INS Arihant stopped sailing after a major damage 10 months ago
INS Arihant stopped sailing after a major damage 10 months ago

INS Arihant stopped sailing after a major damage 10 months ago


India’s sole submarine that can carry nuclear missiles has already stopped sailing 10 months ago after a major damage, some sources in the Navy said. It is said that the water entered into the propulsion compartment due to a human error was the major reason behind its damage. Till now The Ministry of Defence did not respond to the news.

Why Arihant is strategically important?

INS Arihant is a 100% Indigenous nuclear submarine. A land-based prototype of the reactor was first built at Kalpakkam and made operational in September 2006. Successful operation over a period of three years yielded the data that enabled the production version for Arihant. It was reported that this vessel will be powered by an 83 megawatts (111,305 hp) pressurised light-water reactor with enriched uranium fuel. Arihant is the most important platform within India’s nuclear triad covering land-air-sea modes.

The absence of Arihant from operations came to the political leadership’s attention during the India-China military standoff at Doklam. Whenever such faceoff takes place, countries carry out precautionary advance deployment of submarine assets. Arihant was launched on 26 July 2009, the anniversary of Vijay Diwas (Kargil War Victory Day) by then Prime Minister of India, Dr Manmohan Singh. After fitting out and extensive sea trials, on 23 February 2016, she was confirmed as ready for operations, and was commissioned in August 2016.

Arihant has four vertical launch tubes, which can carry 12 (three per launch tube) smaller K-15 missiles or four larger K-4 missiles. The K-4 has a longer range of 3,500 km. The sea trials will include the firing of the indigenous submarine-launched ballistic missiles & cruise missiles.

How the damage happened?

A naval source said water rushed in as a hatch on the rear side was left open by mistake while it was at harbour.

Since the accident, the submarine, built under the Advanced Technology Vessel project (ATV), has been undergoing repairs and cleans up, the sources said. “Cleaning up” is a laborious task in a nuclear submarine, the naval source said. During this process apart from the repair work, replacement of the parts also takes place. That may lead to new complications.

INS Arihant and INK Chakra

The Arihant issue rose soon after INS Chakra, the Nerpa class nuclear submarine leased from Russia, was reported to have suffered damage to its sonar domes while entering the Visakhapatnam harbour in early October.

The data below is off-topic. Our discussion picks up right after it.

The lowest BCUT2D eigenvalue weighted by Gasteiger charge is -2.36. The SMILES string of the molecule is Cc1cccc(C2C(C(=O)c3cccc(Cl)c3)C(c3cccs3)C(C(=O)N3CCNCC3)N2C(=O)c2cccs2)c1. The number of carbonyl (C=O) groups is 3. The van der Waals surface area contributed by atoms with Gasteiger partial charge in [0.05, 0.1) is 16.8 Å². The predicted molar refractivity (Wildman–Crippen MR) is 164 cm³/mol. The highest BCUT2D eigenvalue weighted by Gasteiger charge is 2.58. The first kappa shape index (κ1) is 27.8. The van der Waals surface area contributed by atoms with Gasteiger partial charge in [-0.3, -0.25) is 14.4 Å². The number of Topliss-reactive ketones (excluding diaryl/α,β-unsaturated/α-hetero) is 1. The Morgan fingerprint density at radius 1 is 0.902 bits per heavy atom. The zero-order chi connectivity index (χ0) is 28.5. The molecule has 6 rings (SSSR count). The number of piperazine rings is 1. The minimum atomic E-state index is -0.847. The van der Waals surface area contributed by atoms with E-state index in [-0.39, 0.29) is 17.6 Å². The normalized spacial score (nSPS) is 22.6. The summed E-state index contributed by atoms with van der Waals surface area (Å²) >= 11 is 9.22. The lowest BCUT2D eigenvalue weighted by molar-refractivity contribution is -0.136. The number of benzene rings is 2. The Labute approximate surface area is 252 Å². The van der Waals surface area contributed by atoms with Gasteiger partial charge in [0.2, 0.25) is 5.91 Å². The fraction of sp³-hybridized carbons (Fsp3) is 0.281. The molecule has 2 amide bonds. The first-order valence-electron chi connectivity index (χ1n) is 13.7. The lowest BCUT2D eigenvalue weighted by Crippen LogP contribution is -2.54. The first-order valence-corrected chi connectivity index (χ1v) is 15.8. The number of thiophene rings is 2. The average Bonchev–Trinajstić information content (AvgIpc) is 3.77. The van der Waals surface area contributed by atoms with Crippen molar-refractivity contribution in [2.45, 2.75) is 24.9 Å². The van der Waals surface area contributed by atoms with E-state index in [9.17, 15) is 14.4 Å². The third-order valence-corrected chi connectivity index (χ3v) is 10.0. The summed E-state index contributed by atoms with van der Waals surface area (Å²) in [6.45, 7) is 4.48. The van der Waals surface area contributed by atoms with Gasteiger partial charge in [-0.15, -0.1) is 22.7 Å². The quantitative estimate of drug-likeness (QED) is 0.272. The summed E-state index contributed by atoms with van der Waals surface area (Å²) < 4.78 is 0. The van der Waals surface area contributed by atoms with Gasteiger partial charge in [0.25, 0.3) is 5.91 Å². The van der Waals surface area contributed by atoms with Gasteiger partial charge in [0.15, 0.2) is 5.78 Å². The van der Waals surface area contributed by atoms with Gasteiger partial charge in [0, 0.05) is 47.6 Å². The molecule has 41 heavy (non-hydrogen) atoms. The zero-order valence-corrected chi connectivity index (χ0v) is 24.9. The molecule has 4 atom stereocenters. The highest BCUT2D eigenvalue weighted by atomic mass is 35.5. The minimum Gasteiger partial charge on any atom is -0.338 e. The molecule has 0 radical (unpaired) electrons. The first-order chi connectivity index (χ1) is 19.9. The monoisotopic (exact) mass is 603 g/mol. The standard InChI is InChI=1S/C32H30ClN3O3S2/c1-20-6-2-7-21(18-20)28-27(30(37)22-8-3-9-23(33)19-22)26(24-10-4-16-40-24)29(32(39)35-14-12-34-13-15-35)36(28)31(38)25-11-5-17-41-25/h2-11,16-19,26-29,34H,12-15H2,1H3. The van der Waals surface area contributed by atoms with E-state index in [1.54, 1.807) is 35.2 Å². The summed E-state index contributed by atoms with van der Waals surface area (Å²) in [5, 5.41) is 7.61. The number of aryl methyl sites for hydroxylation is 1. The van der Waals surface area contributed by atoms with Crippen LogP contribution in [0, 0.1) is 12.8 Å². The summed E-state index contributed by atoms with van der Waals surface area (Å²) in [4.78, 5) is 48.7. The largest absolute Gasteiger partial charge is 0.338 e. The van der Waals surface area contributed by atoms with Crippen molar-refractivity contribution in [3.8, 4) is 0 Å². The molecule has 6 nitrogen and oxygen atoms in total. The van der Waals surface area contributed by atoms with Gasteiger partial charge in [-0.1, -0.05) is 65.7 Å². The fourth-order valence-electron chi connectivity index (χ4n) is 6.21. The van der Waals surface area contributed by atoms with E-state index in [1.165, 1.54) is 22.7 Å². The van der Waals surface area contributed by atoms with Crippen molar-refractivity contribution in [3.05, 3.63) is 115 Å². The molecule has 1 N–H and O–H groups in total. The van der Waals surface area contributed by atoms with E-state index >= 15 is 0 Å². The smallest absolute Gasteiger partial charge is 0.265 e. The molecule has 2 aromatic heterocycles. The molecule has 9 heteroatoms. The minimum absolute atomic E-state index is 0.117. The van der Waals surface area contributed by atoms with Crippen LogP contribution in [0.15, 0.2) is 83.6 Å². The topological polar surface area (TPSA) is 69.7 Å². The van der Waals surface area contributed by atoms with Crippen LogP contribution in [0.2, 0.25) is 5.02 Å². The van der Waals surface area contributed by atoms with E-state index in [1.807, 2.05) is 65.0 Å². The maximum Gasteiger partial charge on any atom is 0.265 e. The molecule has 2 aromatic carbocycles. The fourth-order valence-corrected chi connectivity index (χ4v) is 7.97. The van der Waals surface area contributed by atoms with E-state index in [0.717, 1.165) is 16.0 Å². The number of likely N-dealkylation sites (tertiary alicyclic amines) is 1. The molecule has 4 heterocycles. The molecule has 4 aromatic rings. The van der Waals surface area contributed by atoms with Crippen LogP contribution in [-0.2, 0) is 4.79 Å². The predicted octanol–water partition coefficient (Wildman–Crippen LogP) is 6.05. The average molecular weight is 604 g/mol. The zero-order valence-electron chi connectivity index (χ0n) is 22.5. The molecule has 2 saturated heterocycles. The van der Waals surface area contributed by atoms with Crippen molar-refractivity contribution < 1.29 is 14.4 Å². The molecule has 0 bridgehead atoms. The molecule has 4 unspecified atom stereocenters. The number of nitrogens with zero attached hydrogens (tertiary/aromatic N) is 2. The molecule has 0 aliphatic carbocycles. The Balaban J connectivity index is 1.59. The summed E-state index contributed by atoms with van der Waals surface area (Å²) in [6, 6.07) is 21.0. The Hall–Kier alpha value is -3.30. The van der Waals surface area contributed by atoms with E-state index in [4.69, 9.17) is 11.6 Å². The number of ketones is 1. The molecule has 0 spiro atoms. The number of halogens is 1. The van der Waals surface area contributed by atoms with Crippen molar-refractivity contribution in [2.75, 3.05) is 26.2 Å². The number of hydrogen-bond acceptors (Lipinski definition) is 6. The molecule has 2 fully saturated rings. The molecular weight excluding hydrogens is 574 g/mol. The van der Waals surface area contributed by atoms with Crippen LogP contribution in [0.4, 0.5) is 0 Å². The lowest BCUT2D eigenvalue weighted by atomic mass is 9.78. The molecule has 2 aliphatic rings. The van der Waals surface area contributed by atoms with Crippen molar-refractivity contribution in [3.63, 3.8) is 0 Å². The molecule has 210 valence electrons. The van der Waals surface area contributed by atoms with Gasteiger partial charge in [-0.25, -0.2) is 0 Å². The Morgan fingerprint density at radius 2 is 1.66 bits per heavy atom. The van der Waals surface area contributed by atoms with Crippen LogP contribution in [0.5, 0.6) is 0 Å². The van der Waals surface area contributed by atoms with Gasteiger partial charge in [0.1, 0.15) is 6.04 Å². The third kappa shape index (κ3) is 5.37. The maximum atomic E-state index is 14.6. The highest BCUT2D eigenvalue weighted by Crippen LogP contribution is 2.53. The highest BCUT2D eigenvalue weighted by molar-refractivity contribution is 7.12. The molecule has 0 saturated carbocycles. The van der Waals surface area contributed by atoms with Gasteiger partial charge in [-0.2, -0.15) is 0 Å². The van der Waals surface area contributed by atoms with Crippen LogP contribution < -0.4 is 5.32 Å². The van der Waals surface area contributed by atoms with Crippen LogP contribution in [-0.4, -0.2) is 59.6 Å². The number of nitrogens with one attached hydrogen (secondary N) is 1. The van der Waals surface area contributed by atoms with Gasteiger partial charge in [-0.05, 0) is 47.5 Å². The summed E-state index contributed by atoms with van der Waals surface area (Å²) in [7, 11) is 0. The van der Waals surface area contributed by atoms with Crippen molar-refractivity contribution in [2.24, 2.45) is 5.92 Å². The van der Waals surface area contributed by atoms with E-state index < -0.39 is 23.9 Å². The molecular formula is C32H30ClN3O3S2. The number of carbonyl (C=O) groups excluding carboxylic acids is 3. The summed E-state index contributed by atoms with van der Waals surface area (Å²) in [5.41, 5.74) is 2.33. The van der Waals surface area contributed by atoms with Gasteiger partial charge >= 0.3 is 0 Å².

INK Chakra was commissioned to Indian Navy on December 30, 2011. As of 2008, according to an agreement with Russia to lease K-152 Nerpa for 10 years to India at an estimated cost of US$670 million. This submarine was handed over to India on 30 December 2011. After being handed over to the Indian Navy, it was commissioned as INS Chakra. However, INS Chakra has only a peripheral role like training and escorting. But Arihant is more important as it is the one that will carry nuclear missiles.

After that, the submarine was towed to an enclosed pier for extensive harbour trials from the dry docks at Ship Building Centre, away from public view. Arihant was quietly commissioned into service in August 2016 and its induction is still not officially acknowledged. It is powered by an 83 MW pressurised light-water reactor with enriched uranium.

Arihant has been immobilized even as the second ballistic missile submarine, Arighat, was launched on Novermber 19 for sea trials. The launch was kept a low profile event due to the damage of Arihant. A high profile launch to be attended by Prime Minister Modi was put off.

India had an ambitious plan to build a SSBN fleet, comprising five Arihant-class vessels. But Navy now postponed this plan due to the damage of Arihant. Some top sources of defence said that the cost of making a single Arihant was estimated as Rs.3,000 crore but the actual cost has already gone over 14,000.

Now the big question unanswered is that as the stand-off with neighbouring countries are worsening, how can India respond if India’s most dependable platform for a second-strike, INS Arihant, is under damage?